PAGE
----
As part of the program, researchers will develop biomarker tests to help predict who will get bladder cancer, discover the molecular profile of the disease to identify those most at risk, conduct a clinical trial testing green-tea extract and the experimental drug Iressa as prevention agents, and create a tumor bank to aid in scientific research.
The five-year effort is funded through a $5.9 million cancer-prevention grant from the National Cancer Institute (NCI) to the cancer center, the department of urology and the division of urologic oncology. This is the largest prevention study in the United States to focus on bladder cancer in current and former smokers, UCLA researchers said. While it is widely known that smoking causes lung cancer, tobacco use also is a major risk factor for bladder cancer, said Dr. Arie Belldegrun, a cancer researcher, chief of the division of urologic oncology, a professor of urology and principal investigator for the project.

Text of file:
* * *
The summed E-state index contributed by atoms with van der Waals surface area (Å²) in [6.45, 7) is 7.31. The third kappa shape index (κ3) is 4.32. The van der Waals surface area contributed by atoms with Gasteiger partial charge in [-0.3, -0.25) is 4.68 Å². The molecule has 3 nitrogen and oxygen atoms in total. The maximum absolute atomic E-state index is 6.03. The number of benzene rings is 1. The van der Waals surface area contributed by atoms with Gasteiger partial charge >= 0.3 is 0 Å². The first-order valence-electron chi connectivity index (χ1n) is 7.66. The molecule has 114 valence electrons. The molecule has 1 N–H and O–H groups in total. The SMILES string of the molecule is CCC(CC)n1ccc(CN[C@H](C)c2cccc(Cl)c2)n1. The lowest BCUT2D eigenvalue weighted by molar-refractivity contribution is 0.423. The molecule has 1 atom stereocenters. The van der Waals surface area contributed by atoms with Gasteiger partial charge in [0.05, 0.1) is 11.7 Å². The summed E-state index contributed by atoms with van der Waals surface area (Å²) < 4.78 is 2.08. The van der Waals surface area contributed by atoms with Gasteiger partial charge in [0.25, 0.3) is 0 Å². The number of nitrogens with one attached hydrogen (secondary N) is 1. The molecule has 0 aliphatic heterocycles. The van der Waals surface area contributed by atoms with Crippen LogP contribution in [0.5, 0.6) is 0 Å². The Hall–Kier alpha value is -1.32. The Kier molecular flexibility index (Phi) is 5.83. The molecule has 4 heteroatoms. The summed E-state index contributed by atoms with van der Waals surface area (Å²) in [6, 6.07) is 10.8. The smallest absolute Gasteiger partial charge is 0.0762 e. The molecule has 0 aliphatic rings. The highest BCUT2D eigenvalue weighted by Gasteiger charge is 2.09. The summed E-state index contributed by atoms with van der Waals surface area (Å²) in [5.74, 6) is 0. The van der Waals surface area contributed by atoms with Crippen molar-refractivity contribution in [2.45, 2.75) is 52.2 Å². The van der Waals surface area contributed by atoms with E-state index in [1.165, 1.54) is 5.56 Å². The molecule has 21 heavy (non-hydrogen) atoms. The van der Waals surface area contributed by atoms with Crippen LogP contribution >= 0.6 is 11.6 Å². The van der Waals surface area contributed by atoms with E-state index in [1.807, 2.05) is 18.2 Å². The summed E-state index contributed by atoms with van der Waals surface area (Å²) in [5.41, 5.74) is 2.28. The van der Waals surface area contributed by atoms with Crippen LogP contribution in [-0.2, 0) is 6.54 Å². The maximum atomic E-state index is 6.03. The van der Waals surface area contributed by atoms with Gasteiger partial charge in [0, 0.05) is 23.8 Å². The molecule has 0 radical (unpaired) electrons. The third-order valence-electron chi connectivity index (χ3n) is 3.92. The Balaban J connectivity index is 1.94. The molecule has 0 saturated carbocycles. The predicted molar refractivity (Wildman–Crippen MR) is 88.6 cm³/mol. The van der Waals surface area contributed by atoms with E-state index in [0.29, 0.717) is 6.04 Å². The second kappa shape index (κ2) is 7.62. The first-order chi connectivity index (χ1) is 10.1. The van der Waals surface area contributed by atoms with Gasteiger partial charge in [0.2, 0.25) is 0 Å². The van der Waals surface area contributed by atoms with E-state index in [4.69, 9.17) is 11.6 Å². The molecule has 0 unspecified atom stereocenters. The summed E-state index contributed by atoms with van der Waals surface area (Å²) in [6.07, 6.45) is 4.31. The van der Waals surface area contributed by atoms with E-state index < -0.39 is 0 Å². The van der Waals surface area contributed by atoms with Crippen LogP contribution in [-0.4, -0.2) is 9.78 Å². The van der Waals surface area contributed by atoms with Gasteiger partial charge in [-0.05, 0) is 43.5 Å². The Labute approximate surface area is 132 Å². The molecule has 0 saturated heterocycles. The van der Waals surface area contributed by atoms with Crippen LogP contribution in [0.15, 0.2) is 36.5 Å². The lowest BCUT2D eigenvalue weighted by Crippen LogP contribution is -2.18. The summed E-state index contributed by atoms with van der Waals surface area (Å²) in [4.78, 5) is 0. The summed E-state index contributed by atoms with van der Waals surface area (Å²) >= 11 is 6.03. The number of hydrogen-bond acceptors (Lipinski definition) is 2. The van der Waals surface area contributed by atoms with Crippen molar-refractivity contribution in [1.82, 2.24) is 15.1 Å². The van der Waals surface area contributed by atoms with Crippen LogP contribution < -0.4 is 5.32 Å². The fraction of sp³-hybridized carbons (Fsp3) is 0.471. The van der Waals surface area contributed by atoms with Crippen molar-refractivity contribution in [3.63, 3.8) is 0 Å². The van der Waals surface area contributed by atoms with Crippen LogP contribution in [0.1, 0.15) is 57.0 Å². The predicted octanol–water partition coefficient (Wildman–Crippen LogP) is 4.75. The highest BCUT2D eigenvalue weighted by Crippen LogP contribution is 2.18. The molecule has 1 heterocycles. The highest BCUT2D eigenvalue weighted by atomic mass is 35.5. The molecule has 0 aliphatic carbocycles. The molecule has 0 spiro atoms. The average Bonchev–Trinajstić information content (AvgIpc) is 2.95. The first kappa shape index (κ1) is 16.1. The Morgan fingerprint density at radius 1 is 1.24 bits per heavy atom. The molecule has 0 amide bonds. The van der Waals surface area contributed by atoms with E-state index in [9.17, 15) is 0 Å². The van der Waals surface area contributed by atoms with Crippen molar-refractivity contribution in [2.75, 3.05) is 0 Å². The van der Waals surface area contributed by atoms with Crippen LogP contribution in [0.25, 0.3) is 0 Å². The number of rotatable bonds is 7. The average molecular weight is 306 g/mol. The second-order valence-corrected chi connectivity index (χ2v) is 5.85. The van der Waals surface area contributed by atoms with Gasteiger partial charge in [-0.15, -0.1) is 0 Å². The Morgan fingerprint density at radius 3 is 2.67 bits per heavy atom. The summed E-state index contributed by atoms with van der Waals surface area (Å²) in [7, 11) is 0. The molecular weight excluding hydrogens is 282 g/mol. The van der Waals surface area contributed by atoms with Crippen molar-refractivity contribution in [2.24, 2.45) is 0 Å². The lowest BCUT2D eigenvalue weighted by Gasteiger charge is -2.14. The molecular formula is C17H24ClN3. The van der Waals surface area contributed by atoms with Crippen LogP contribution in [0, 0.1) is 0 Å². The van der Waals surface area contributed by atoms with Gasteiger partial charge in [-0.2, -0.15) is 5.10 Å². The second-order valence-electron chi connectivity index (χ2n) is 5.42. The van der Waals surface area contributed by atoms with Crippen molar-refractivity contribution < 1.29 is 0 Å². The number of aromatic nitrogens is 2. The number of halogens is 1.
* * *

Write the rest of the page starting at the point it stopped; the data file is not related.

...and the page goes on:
"We will study innovative approaches to reduce the risk of bladder cancer," Belldegrun said. "And while we'll study prevention in patients who have already had bladder cancer, our goal is to develop effective prevention strategies for people who may be at risk but who do not yet have bladder cancer."
This year, doctors will diagnose 56,500 cases of bladder cancer, most in men. In all, more than 12,600 people will die from bladder cancer. Most bladder cancer cases are smoking-related, said Dr. Robert Figlin, a Jonsson Cancer Center researcher, a professor of hematology/oncology and urology, and co-principal investigator for the study. Cigarette smokers are two to three times more likely than nonsmokers to get bladder cancer.